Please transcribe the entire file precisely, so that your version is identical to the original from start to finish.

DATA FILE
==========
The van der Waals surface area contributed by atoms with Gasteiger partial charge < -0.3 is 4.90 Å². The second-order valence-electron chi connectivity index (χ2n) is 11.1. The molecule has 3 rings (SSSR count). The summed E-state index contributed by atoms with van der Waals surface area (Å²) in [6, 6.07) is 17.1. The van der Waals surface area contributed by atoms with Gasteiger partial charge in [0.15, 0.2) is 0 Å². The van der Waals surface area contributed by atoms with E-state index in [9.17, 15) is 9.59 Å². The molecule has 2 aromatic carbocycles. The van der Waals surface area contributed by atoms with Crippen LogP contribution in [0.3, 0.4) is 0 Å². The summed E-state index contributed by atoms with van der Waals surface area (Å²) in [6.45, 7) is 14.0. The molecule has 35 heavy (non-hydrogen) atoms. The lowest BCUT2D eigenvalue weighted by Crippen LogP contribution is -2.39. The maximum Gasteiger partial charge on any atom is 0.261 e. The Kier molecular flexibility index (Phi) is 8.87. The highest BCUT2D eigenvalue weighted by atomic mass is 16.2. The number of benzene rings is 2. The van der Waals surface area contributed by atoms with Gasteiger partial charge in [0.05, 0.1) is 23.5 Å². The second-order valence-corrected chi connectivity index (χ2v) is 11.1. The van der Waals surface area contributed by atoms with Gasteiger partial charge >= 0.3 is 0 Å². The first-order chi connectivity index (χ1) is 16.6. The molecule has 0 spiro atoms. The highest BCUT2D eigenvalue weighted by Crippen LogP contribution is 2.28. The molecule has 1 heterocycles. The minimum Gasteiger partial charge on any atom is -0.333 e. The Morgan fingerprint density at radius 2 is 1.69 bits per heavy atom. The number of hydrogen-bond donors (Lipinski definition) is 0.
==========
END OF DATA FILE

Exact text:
The van der Waals surface area contributed by atoms with Gasteiger partial charge < -0.3 is 4.90 Å². The second-order valence-electron chi connectivity index (χ2n) is 11.1. The molecule has 3 rings (SSSR count). The summed E-state index contributed by atoms with van der Waals surface area (Å²) in [6, 6.07) is 17.1. The van der Waals surface area contributed by atoms with Gasteiger partial charge in [0.15, 0.2) is 0 Å². The van der Waals surface area contributed by atoms with E-state index in [9.17, 15) is 9.59 Å². The molecule has 2 aromatic carbocycles. The van der Waals surface area contributed by atoms with Crippen LogP contribution in [0.3, 0.4) is 0 Å². The summed E-state index contributed by atoms with van der Waals surface area (Å²) in [6.45, 7) is 14.0. The molecule has 35 heavy (non-hydrogen) atoms. The lowest BCUT2D eigenvalue weighted by Crippen LogP contribution is -2.39. The maximum Gasteiger partial charge on any atom is 0.261 e. The Kier molecular flexibility index (Phi) is 8.87. The highest BCUT2D eigenvalue weighted by atomic mass is 16.2. The number of benzene rings is 2. The van der Waals surface area contributed by atoms with Gasteiger partial charge in [0.05, 0.1) is 23.5 Å². The second-order valence-corrected chi connectivity index (χ2v) is 11.1. The van der Waals surface area contributed by atoms with Gasteiger partial charge >= 0.3 is 0 Å². The first-order chi connectivity index (χ1) is 16.6. The molecule has 0 spiro atoms. The highest BCUT2D eigenvalue weighted by Crippen LogP contribution is 2.28. The molecule has 1 heterocycles. The minimum Gasteiger partial charge on any atom is -0.333 e. The Morgan fingerprint density at radius 2 is 1.69 bits per heavy atom. The number of hydrogen-bond donors (Lipinski definition) is 0.